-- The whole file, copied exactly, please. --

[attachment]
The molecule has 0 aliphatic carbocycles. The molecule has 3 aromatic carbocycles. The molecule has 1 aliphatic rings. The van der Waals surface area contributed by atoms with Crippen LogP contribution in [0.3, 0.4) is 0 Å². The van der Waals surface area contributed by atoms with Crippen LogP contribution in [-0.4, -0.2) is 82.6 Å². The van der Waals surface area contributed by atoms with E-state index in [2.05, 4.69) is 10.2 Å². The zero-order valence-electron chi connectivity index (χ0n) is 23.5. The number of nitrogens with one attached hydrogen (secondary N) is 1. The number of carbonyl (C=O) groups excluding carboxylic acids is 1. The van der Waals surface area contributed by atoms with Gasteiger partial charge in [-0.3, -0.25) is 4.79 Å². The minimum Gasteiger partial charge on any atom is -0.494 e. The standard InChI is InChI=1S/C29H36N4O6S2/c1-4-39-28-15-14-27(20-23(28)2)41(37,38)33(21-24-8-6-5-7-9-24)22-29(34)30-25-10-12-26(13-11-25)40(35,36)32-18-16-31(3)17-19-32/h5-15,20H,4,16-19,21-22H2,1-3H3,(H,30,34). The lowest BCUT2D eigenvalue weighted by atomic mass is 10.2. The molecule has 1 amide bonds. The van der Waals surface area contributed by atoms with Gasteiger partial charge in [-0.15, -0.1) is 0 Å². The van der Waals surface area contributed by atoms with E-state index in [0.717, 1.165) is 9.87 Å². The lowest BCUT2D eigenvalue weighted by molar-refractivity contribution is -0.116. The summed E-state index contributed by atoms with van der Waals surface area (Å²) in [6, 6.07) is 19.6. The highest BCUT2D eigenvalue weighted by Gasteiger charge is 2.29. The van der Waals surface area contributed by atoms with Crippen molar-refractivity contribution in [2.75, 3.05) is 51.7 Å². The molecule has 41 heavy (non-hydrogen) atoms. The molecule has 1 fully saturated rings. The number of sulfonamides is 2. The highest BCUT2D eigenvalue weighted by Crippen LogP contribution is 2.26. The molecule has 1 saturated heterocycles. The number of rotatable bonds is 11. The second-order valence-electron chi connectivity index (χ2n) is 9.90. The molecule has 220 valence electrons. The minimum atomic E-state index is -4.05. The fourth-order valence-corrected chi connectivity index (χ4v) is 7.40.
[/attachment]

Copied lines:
The molecule has 0 aliphatic carbocycles. The molecule has 3 aromatic carbocycles. The molecule has 1 aliphatic rings. The van der Waals surface area contributed by atoms with Crippen LogP contribution in [0.3, 0.4) is 0 Å². The van der Waals surface area contributed by atoms with Crippen LogP contribution in [-0.4, -0.2) is 82.6 Å². The van der Waals surface area contributed by atoms with E-state index in [2.05, 4.69) is 10.2 Å². The zero-order valence-electron chi connectivity index (χ0n) is 23.5. The number of nitrogens with one attached hydrogen (secondary N) is 1. The number of carbonyl (C=O) groups excluding carboxylic acids is 1. The van der Waals surface area contributed by atoms with Gasteiger partial charge in [-0.3, -0.25) is 4.79 Å². The minimum Gasteiger partial charge on any atom is -0.494 e. The standard InChI is InChI=1S/C29H36N4O6S2/c1-4-39-28-15-14-27(20-23(28)2)41(37,38)33(21-24-8-6-5-7-9-24)22-29(34)30-25-10-12-26(13-11-25)40(35,36)32-18-16-31(3)17-19-32/h5-15,20H,4,16-19,21-22H2,1-3H3,(H,30,34). The lowest BCUT2D eigenvalue weighted by atomic mass is 10.2. The molecule has 1 amide bonds. The van der Waals surface area contributed by atoms with Gasteiger partial charge in [-0.15, -0.1) is 0 Å². The van der Waals surface area contributed by atoms with E-state index in [0.717, 1.165) is 9.87 Å². The lowest BCUT2D eigenvalue weighted by molar-refractivity contribution is -0.116. The summed E-state index contributed by atoms with van der Waals surface area (Å²) in [6, 6.07) is 19.6. The highest BCUT2D eigenvalue weighted by Gasteiger charge is 2.29. The van der Waals surface area contributed by atoms with Crippen molar-refractivity contribution in [2.75, 3.05) is 51.7 Å². The molecule has 41 heavy (non-hydrogen) atoms. The molecule has 1 fully saturated rings. The number of sulfonamides is 2. The highest BCUT2D eigenvalue weighted by Crippen LogP contribution is 2.26. The molecule has 1 saturated heterocycles. The number of rotatable bonds is 11. The second-order valence-electron chi connectivity index (χ2n) is 9.90. The molecule has 220 valence electrons. The minimum atomic E-state index is -4.05. The fourth-order valence-corrected chi connectivity index (χ4v) is 7.40.